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Full-Text Articles in Architecture

Better Infrastructure Procurement For Public Private Partnerships: An Australian Perspective, Michael Regan, Jim Smith, Peter Love Feb 2016

Better Infrastructure Procurement For Public Private Partnerships: An Australian Perspective, Michael Regan, Jim Smith, Peter Love

Michael Regan

Public private partnerships (PPP) are a method for the delivery of social and economic infrastructure services in over 80 countries worldwide. PPPs are a contractual arrangement between public and private entities through which the skills, assets and/or financial resources of both sectors are allocated in such a manner that provides optimal service delivery and good value to society. Central to the operation of public private partnerships is the systematic evaluation of the procurement options available to government, an output specification to encourage private design, risk transfer, construction and operational innovation, the detailed analysis of projects over their operational lifecycle ...


Benchmarking Public Private Partnership Environments: East Asian Comparisons, Michael Regan, Jim Smith, Peter Love Sep 2013

Benchmarking Public Private Partnership Environments: East Asian Comparisons, Michael Regan, Jim Smith, Peter Love

Michael Regan

The Public Private Partnerships (PPP) markets in Australia and the UK are considered to be the most sophisticated in the World and used as a model for benchmarking against other countries. In addition the global financial crisis also meant many PPP financiers became risk averse to certain projects and in particular countries. The environment for major infrastructure projects, particularly in ‘riskier’ countries, has become more difficult. Research conducted by the Economist Intelligence Unit for the Asian Development Bank evaluated PPP policy and programs in a number of countries in the Asia Pacific. The study benchmarks the UK and Australian PPP ...


Impact Of The Capital Market Collapse On Public-Private Partnership Infrastructure Projects, Michael Regan, Jim Smith, Peter Love Feb 2012

Impact Of The Capital Market Collapse On Public-Private Partnership Infrastructure Projects, Michael Regan, Jim Smith, Peter Love

Michael Regan

The collapse of capital markets is having an impact of the funding arrangements for economic and social infrastructure projects in Australia. Bearing this in mind, this paper seeks to examine whether the current volatility and uncertainty in capital markets in Australia affects the feasibility of privately financed infrastructure and specifically the public-private partnership PPP method of procurement. This paper examines the role and dependency that capital markets play in funding PPPs, current market conditions, and how they will affect PPP viability. In addition, alternative funding and procurement mechanisms that can be used for short- and medium-term infrastructure deliveries are presented.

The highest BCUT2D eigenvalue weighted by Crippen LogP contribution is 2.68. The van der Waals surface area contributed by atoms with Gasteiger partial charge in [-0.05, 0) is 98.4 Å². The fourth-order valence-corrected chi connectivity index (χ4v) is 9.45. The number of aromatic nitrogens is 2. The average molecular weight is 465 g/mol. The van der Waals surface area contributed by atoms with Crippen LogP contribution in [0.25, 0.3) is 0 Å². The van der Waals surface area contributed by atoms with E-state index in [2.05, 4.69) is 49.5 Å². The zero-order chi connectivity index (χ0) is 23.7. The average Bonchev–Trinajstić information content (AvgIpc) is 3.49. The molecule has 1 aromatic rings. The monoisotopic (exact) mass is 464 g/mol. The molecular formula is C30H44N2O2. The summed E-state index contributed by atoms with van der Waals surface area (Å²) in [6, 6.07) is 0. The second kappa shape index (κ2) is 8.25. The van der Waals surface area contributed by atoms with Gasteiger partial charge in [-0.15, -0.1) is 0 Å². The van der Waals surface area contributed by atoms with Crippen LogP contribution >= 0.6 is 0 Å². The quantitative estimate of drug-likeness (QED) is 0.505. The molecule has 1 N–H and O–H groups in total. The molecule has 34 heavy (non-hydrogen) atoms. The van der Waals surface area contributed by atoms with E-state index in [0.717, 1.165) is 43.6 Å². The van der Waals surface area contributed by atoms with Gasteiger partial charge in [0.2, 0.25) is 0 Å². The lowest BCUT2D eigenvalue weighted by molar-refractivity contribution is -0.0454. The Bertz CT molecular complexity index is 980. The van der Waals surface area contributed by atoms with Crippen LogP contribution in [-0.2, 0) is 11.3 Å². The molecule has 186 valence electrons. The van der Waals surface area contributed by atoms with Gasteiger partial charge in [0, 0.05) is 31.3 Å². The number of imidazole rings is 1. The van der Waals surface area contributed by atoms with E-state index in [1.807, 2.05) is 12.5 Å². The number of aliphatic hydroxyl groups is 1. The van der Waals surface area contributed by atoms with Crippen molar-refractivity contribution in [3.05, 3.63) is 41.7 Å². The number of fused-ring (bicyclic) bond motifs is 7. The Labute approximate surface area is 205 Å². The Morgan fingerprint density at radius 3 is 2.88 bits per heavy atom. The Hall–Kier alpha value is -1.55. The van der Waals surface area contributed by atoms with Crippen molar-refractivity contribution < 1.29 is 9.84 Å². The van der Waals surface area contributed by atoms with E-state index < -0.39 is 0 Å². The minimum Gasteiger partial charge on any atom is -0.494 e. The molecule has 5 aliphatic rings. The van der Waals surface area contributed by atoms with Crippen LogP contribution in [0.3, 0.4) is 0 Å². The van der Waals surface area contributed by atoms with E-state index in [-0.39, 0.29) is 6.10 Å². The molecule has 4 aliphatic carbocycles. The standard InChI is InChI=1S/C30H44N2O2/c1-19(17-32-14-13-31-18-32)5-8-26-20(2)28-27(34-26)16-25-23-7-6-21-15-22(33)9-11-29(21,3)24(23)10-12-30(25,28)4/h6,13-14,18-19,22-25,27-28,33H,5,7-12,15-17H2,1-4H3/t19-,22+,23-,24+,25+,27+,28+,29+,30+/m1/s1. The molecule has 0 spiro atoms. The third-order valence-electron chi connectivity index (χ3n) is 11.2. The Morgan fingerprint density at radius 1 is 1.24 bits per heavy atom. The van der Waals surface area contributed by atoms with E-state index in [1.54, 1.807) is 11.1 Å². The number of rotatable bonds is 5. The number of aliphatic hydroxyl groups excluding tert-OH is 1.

Public Private Partnerships: What Does The Future Hold?, Michael Regan, Jim Smith, Peter Love Aug 2010

Public Private Partnerships: What Does The Future Hold?, Michael Regan, Jim Smith, Peter Love

Michael Regan

Internationally, Public and Private Partnerships (PPPs) are being used across a wide variety of economic and social infrastructure projects in more than 85 countries. PPPs are a procurement methodology that brings a rigorous risk-weighted approach to major projects using a competitive bid process and private sector expertise and innovation. PPPs are achieving a number of significant improvements in major project procurement and improved public service delivery.This paper considers the prospects of PPPs from the perspective of government clients and their promoters of PPPs and whether current volatility and uncertainty in the capital markets in Australia will affect the feasibility ...


Critical Foundations: Providing Australia’S 21st Century Infrastructure, Michael Regan Aug 2009

Critical Foundations: Providing Australia’S 21st Century Infrastructure, Michael Regan

Michael Regan

Extract:

Infrastructure is undoubtedly the least understood of the major asset classes in Australia. A tradition of public ownership and operation, its status as a public good and a lack of information about its investment characteristics in both public and private hands has contributed to limited recognition of its role in national and regional economies. However, this situation is changing. A coincidence of political, economic and financial events in the lead up to the worldwide economic recession of the late 1980s and Australia's microeconomic reforms of the 1990s b[r]ought into sharper focus the central role that infrastructure ...